About

As (over)stated in the tag line: “Fixing Italian food around the world,” this blog explains the difference between what is known as Italian food and the food of Italy.

I began writing out of frustration. I have never had chicken on pasta when I was in Italy – and, yet, chicken pasta is a popular “Italian classic” in North America(*). It’s bad enough to have “Italian” dishes that don’t actually exist in Italy (try ordering Linguini Alfredo in an Italian restaurant!), but what is even more upsetting is when the basic pillars of Italian cuisine are completely ignored, when its simplicity and balance are lost in the attempt to cram in as many flavors as possible. Real Italian food celebrates quality ingredients, expertly paired so that they play off each other. I don’t see that in a tomato sauce made with 10 different spices, a tablespoon of sugar and a head of garlic!

After my initial rant, however, I shifted my focus on researching why certain ingredients in North America are treated so differently from their Italian counterparts. Why are tomatoes nothing more than a garnish for hamburgers? Why when I lived in Italy hadn’t I heard of Canola? Why does fresh milk last 3 weeks instead of 3 days? The blog became more “scientific,” and started to require far more research.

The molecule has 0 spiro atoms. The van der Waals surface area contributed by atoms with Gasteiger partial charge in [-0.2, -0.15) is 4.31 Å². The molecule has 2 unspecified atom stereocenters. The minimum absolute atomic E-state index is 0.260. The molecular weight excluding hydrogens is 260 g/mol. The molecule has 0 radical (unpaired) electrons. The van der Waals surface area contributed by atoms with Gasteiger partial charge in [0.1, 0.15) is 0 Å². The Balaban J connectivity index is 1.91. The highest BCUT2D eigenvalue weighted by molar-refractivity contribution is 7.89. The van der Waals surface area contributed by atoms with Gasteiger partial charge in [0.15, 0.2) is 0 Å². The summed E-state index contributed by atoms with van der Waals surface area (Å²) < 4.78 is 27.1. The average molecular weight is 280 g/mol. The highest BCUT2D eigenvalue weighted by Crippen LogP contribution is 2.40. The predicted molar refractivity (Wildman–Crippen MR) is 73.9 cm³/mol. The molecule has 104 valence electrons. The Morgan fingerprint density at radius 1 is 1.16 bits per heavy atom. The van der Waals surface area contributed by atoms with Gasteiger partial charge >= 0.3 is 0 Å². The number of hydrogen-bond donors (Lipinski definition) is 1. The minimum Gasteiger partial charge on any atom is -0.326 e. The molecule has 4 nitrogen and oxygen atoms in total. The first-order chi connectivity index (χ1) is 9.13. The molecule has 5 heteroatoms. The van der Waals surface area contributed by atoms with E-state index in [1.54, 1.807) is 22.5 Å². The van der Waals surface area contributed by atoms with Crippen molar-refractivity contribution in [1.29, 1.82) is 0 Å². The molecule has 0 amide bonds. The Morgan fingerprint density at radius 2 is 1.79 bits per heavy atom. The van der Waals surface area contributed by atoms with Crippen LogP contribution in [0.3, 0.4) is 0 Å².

Between the different articles, I continued publishing recipes, especially the simple and traditional ones. And, by doing that, I had an opportunity to work on my food photography.

This blog has been a great experience, and I learned a lot through it. I want to take this opportunity to thank the people that helped me a great deal throughout the years:
– Above all, my fabulous wife, Candace, for all her help, feedback and amazing editing. Honey, I would have given up if it wasn’t for your support.
– My friend food bloggers who I met along the way for their encouragement, feedback, for inspiring me and for promoting my posts. Special thanks to Manu, Pola, Kathy, FionaSimona, Nami, Frank.
– My friends and coworkers for their kind support and for flattering me by cooking my recipes! And special thanks to Jason, who has been a great sounding board, and who has been involved as an editor and as a podcast partner.

Paolo Rigiroli

 

Born and raised near Milan, Italy, Paolo has a degree in electronic engineering, specializing in biomedical technology. He works as a software engineer in Vancouver, Canada, where he has been living since 2001. If you wish to get in touch with him, please use the form.

(*)Although pasta with chicken exists in some regions of Italy, it isn’t the mainstream dish depicted in North America.


 

Posts About This

7 years of blogging

Seven Years of Blogging, Four of Podcasting